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  1. #1

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    Fans of Small Hammocks

    I recently reduced the size of my gathered-end hammock to 7' long. I kept the original width of 60". The first couple of nights were uncomfortable, then I realized that I was trying to sleep in line with the middle of the hammock. After reverting back to lying at an angle to center line, I found that I could still stretch out and lie flat.

    Some of the benefits:

    - my 1.1oz ripstop hammock with 8' whoopie slings weighs in at 7.5oz
    - smaller to pack
    - I only need a span of 8" to hang, 9' if I'm using my hammock sock.
    - TQ and UQ can be smaller
    - tarp can be smaller

    Any thoughts, questions, experiences to share?

  2. #2
    dragon360's Avatar
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    I've tried a few small hammocks. Not that they haven't worked but I seem to like the added comfort of a slightly longer hammock for me.
    The key to immortality is first living a life worth remembering. - St. Augustine

    Some people feel the rain. Others just get wet.
    - Bob Marley

  3. #3
    in it for the naps oldgringo's Avatar
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    Aug 2009
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    onrope buckle
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    I'm intrigued enough to try this, but I can't see the uq and tq being any smaller...I'm still the same big boy.
    Dave

    http://www.uark.edu/misc/xtimber/rna/pattonsbluff.html

    It has always been my private conviction that any man who pits his intelligence against a fish and loses has it coming.
    John Steinbeck

  4. #4
    Senior Member Grinder's Avatar
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    I tried one that was narrower, at 48 inch material width. It was uncomfortable. I gave it away to a short person.

    Never tried shorter than 120 in. I have tried longer at 4 yards (12 feet) it was the most comfortable of all. Therefore, I'm suspicious of shorter (for me)

    If it works for you good. Just sharing my experiences.
    grinder

  5. #5

    Join Date
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    I think what makes this viable for me is that I kept the width at 60". Lying at an angle, my head and feet are roughly 6" of the cinched ends. In a offhand way, it's kind of like a rodless, bridge hammock that hangs from cross corners. Does that make sense?

  6. #6
    Senior Member XSrcing's Avatar
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    Jul 2012
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    Bellingham, WA
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    Does it squeeze your shoulders?

  7. #7

    Join Date
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    Quote Originally Posted by XSrcing View Post
    Does it squeeze your shoulders?
    Not at all. The width make this hammock very flexible. I find I have plenty of room to stretch out, roll, and switch sides. (I'm a "mover" when I sleep)

  8. #8
    Yoda's Avatar
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    I have been a fan of shorter but wider hammocks for a couple years now. Able to get on a severe diagonal.

    I found that by adjusting the ridgeline appropriately you don't have a great deal of ridge in the center of the hammock (the uncomfortable calf pressure) its noticeable but not too harsh.
    Formerly known as "Cranky Bear"....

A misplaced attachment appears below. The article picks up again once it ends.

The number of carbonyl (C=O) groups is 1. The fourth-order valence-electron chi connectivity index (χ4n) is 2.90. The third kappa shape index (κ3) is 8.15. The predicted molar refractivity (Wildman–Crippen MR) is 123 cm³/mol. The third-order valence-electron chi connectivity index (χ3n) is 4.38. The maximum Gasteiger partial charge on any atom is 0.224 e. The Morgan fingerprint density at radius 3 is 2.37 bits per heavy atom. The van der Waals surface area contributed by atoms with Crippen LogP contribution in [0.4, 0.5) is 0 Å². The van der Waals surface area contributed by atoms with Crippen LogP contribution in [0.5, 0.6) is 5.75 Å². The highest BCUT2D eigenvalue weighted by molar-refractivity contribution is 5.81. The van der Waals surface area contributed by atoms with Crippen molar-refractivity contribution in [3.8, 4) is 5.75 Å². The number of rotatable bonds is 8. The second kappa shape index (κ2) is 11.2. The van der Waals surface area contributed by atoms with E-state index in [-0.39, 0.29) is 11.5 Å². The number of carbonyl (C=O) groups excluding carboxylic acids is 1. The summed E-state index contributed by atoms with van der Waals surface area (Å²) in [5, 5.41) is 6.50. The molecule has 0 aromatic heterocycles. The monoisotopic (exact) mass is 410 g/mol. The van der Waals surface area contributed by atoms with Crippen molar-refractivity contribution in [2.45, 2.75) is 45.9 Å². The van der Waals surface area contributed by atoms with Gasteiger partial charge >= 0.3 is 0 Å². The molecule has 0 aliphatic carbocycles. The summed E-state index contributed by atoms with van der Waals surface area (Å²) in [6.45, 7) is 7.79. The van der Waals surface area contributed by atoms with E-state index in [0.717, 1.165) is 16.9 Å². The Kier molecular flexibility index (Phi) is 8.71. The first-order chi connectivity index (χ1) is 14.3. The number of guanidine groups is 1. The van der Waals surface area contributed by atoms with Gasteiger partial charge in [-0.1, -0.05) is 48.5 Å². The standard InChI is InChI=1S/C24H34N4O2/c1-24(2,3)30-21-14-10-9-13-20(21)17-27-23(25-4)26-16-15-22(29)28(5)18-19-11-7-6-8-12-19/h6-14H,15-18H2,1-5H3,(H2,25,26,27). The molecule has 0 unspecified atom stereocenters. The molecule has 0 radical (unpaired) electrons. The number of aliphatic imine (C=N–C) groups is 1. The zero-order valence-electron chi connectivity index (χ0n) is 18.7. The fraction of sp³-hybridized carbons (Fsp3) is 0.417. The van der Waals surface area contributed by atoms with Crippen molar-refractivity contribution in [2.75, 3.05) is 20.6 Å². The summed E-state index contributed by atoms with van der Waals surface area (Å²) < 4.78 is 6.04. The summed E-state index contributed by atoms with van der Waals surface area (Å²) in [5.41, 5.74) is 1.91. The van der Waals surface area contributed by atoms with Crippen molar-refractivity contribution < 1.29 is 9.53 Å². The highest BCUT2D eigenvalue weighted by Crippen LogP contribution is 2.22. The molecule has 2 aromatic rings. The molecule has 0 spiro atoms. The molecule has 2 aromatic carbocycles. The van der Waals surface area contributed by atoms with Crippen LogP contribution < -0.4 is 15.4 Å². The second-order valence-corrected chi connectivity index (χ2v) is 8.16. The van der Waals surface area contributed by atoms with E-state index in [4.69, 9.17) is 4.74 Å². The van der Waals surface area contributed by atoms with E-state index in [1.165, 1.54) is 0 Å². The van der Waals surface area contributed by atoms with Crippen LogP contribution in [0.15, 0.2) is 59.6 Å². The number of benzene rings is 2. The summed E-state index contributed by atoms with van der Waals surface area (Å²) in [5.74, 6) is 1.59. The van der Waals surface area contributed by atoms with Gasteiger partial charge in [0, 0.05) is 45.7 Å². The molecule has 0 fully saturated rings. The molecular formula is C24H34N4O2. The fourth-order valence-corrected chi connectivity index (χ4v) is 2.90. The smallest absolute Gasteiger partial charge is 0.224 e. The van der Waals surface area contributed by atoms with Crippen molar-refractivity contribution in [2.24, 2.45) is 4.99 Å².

"yesterday is history, tomorrow is a mystery, but today is a gift---thats why its called a present" - Master Oogway

    It's always best if your an early riser!

    I like hiking as it's like exercise!

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  9. #9

    Join Date
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    One of the reasons that I started looking at smaller, shorter hammocks came after I woke up from a very restful, trailside nap in my hammock chair. It got me to thinking about the utility of the hammock to a ultralight backpacker and just what was needed to provide a base of comfort with the least amount of gear. I could picture myself sleeping in my hammock chair with a poncho to keep the wind and rain off of me.

    Since the hammock is the base element of the hammocking kit, I decided to look at what I could get away with on that level. The first experiment was to reduce the length of my fulltime hammock to 7'. I'm still sleeping comfortably every night after two weeks.

    I started the second experiment today by making a hammock chair from a 6'x4' piece of silnylon. After trying a couple of suspension systems, I found myself napping in relative comfort. While I have yet to try an overnight test, I honestly think I could use this hammock chair as a basis for a true ultralight kit when combined with a sock of suitable size and variable-layered insulation system. Considering that my current kit (hammock, modular sock, suspension) weighs just under 2lbs, the thought of attaining the same weight with insulation included is intriguing.


    The experiment continues. I will continue to report as the results roll in.

  10. #10

    Join Date
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    I probably should define the scope of the intended kit. I'm looking for a minimalist trail runner hamocking kit. This kit is for the trail runner or long-distance hiker spends most of thier time on the move, with the hammock kit set up only long enough to get the rest needed for the next day's journey. With what I can picture in my mind, I wouldn't want to have to spend a whole day in it, sheltered from the rain, nor go to ground in it, though both could be done.
    Last edited by mrmike65; 09-15-2012 at 22:02.

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